On the Scandinavian ridge, we do not only show plants growing in Scandinavian mountains – we show you the mountain itself. Different rocks create different soils, and therefore different types of vegetation. Some plants prefer granite, others shale. The rocks have been brought here from many different places in Norway.
The ridge is a cooperative project between the Natural History Museum’s botanists, geologists and gardeners. We want to provide insight into the underlying conditions which create different habitats. There are marshy areas as well as areas dominated by sand and gravel. Such differences are important for the development of biological diversity.
Alpine plants grow slowly. Our Oslo location is not optimal for species like the pyramidal saxifrage, but we have very skillful gardeners who do their utmost to make them thrive. You also find mountain plants like alpine sagewort, rockfoil and the small fleawort Tephroseris integrifolia, which has only been found in a single location in Norway.
The Flora of Oslo
On the Oslo Ridge, you find perennials from the coastal landscapes and islands of the inner Oslo fjord. The fjord and the protected location make the Oslo area a little warmer in spring and fall than the rest of the region.
Blooming in the spring are liverleaf (blue Hepatica), small pasque flower, wood anemone, buttercup anemone, cowslip and lilyofthevalley. Colorful eyecatchers in June/July are purple bloody crane’sbills, blue dragonheads, yellow willowleaved inulas and creamy white dropworts. Aromatic herbs like wild onion, thyme and oregano are also found here. Some of the around 100 species on the Oslo Ridge are threatened in nature due to afforestation and human wear and tear.
The preservation of viable populations of these threatened species is one of the most important tasks of the Botanical Garden. We serve as a living gene bank for dwarf thistle, rock cinquefoil, pea vetch, mountain clover, dragonhead and several other local, rare species.
A rare butterfly on the Oslo Ridge you also find licorice milkvetch. A very rare blue butterfly, Reverdin’s blue, is totally dependent on this plant – its larvae live only on this milkvetch. At present, it is uncertain whether there are any of these butterflies left, or if it is extinct in Norway.
The Herb Garden
All the plants in the Herb Garden have been utilized by people, for a variety of purposes: Flavor and spice, medicine, fiber and dyeing. Culinary herbs stimulate appetite and aid digestion. Most culinary herbs have also been used as medicinal plants.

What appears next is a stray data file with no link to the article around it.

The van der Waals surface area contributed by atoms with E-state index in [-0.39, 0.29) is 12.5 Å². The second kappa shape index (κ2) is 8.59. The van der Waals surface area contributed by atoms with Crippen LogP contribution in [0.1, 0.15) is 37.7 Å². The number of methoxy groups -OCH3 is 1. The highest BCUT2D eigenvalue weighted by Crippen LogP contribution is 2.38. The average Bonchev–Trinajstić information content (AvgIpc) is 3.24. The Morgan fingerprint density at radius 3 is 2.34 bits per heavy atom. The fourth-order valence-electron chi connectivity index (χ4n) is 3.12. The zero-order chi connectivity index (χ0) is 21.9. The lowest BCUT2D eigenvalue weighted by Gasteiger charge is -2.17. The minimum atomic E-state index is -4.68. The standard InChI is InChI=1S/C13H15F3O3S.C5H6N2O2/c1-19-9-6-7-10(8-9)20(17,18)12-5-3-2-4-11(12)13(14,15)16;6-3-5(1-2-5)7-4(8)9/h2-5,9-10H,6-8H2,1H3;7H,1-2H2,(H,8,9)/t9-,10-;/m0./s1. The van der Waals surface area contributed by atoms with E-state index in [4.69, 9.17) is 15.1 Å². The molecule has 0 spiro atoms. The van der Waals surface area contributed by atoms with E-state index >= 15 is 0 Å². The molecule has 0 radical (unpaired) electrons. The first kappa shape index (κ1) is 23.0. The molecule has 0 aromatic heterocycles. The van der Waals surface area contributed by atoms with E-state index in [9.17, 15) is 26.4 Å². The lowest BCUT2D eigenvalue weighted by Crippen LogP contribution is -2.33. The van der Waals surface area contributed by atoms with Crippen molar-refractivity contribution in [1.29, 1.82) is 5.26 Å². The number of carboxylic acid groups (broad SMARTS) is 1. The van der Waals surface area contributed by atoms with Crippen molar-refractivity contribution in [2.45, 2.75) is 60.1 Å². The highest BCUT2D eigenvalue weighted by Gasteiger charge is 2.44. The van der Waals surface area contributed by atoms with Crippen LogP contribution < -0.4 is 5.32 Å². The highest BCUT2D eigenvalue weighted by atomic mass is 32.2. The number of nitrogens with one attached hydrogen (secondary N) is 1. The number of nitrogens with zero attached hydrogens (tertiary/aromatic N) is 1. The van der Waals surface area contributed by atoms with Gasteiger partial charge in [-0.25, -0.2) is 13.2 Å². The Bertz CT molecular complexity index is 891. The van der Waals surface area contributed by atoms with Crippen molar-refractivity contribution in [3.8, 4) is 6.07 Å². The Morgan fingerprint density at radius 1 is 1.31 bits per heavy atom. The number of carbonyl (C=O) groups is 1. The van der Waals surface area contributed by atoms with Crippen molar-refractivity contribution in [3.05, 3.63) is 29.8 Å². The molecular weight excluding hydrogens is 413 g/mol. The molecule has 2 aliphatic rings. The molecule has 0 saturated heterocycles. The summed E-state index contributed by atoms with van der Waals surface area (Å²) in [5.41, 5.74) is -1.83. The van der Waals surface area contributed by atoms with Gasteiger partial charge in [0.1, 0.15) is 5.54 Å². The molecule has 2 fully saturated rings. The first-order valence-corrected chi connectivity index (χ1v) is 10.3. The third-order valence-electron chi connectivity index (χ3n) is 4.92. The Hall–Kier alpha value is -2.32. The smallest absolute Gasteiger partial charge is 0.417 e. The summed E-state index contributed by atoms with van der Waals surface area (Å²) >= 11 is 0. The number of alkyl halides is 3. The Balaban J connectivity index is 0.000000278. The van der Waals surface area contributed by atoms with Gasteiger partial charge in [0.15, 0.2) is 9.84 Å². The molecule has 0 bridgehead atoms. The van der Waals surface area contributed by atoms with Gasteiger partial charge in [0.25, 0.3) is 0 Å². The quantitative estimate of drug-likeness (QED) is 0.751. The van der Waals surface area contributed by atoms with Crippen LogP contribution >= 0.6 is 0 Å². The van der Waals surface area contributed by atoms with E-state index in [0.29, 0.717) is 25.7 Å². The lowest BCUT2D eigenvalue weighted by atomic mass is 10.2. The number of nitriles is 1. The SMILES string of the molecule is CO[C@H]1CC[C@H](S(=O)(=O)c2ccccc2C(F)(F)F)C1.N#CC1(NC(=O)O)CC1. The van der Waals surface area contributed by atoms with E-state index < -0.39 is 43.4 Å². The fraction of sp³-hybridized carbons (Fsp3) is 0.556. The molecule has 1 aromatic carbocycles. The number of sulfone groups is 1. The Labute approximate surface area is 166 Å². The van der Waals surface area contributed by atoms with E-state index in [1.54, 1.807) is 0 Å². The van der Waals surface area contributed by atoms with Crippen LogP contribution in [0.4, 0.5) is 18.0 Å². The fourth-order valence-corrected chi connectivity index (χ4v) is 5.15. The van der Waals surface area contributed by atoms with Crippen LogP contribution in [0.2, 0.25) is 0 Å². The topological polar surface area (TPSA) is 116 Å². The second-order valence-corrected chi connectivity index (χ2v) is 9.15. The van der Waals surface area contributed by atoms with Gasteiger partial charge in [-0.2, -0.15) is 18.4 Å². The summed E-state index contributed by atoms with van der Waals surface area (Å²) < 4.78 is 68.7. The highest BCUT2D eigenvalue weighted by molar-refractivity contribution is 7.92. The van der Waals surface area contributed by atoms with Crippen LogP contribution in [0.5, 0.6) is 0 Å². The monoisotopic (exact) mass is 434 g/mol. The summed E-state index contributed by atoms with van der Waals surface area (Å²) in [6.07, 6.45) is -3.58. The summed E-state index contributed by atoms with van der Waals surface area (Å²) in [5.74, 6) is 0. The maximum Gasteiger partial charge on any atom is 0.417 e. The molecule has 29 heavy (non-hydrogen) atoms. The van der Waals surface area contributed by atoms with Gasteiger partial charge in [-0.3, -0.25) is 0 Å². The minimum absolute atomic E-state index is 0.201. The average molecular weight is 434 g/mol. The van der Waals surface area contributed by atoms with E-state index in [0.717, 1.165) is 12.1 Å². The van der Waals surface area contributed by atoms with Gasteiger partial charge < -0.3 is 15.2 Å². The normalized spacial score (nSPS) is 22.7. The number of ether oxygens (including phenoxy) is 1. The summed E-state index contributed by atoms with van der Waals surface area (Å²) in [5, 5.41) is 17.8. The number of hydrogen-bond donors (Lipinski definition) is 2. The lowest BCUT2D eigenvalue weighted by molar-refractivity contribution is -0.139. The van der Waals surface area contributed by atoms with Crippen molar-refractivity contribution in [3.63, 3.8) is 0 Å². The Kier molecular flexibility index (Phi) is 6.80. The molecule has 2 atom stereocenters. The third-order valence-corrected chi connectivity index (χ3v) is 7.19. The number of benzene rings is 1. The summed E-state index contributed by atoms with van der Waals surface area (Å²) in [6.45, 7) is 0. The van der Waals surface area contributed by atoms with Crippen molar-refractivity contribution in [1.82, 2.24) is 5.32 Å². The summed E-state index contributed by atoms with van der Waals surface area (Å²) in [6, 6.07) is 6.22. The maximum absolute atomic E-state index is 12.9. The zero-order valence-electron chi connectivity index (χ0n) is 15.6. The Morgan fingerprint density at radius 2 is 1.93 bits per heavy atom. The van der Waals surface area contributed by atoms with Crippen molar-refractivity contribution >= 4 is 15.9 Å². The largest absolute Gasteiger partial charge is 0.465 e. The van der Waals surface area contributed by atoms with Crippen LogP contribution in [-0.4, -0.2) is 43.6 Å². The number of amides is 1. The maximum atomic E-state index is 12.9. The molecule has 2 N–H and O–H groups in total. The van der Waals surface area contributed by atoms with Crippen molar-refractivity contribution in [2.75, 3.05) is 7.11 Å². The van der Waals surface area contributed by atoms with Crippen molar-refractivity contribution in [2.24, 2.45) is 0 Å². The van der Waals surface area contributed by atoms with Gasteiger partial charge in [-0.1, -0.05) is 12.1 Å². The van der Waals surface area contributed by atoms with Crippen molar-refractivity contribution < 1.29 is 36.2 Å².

Many herbs are native to the Mediterranean and were brought north by monks in the Middle Ages. They taught people how to grow and use both medicinal and culinary herbs. Some of the plants escaped the confines of gardens and became established as wild plants in Norway.
A monastery garden of useful plants. Around the gazebo you will find American species, fiber plants, plants for dyeing and poisonous plants. The middle section is modelled after monastic cross-form gardens, and the plants here were common in European monastery and pothecary gardens.
At the low end of the Herb Garden there are raised beds with old species of food plants. The Herb Garden is at its best in late summer.
The Aromatic Garden
This small hexagonal garden is a delight for your nose – all the plants here are fragrant. Some have fragrant flowers, others aromatic leaves. Feel free to touch the plants in this garden! They are planted in raised beds, easily accessible for wheelchairbound visitors or for the visually impaired.
Some aromatic plant constituents, like menthol from mint and thymol from thyme, are used in manufacturing. They are used as additives for flavor and aroma in candy, confectionary, liquors, soaps, toothpaste and cough syrup.
Many of the plants in the Aromatic Garden are familiar culinary herbs such as basil, rosemary, oregano, summer savory and marjoram. The aromatic constituents are primarily volatile essential oils which easily evaporate. Plants with high contents of such oils often have other ingredients with physiological effects as well, and many of the plants in this garden are traditional medicinal herbs.
Great-granny’s garden is both a therapeutic garden and a living gene bank. The plants are traditional perennials, once very popular but rarely found in the horticultural trade today. They have been moved here from old gardens all over southeastern Norway. To be considered for
inclusion in this plant collection, the plants must have a known history going back to the 1950s or earlier.
These old perennials have great biological value. They have adapted to the local climate over a long time, and have qualities that may be missing in modern varieties. Great-granny’s garden is facilitated for visitors in wheelchairs, and also for visitors suffering from dementia.
The central area is shielded with shrubs, a low fence, and small gates, so visitors can safely stroll around on their own even if they have some problems with orientation. There are old fashioned benches and a small gazebo. The combination of visual impressions and fragrances familiar since childhood can awaken dormant memories and be a starting point for rewarding conversations.
The perennials are grouped according to geographical origin. Among many others, you will find primroses and cowslips, irises, daylilies, peonies, phlox and asters. Outside the picket fence you’ll find old varieties of fruit trees, hops and roses.
Primroses and other primulas
In the spring you’ll see a great display of primroses in Great-granny’s Garden, in many colors and shapes. The Primula genus has more than 500 wild species, and has been extensively cultivated and hybridized. They are very hardy and have long been very popular in Norwegian gardens,even in the tough climate of northern Norway.
Fresh fragrance by the cowshed
Southernwood has a strong camphor-like odor and was historically used as an air freshener or strewing herb. It has been cultivated in Norway since the 1600s. It was often planted by the door to the cowshed. Lightly rubbing your hands through the bush is an easy way to get rid of the cowshed odor.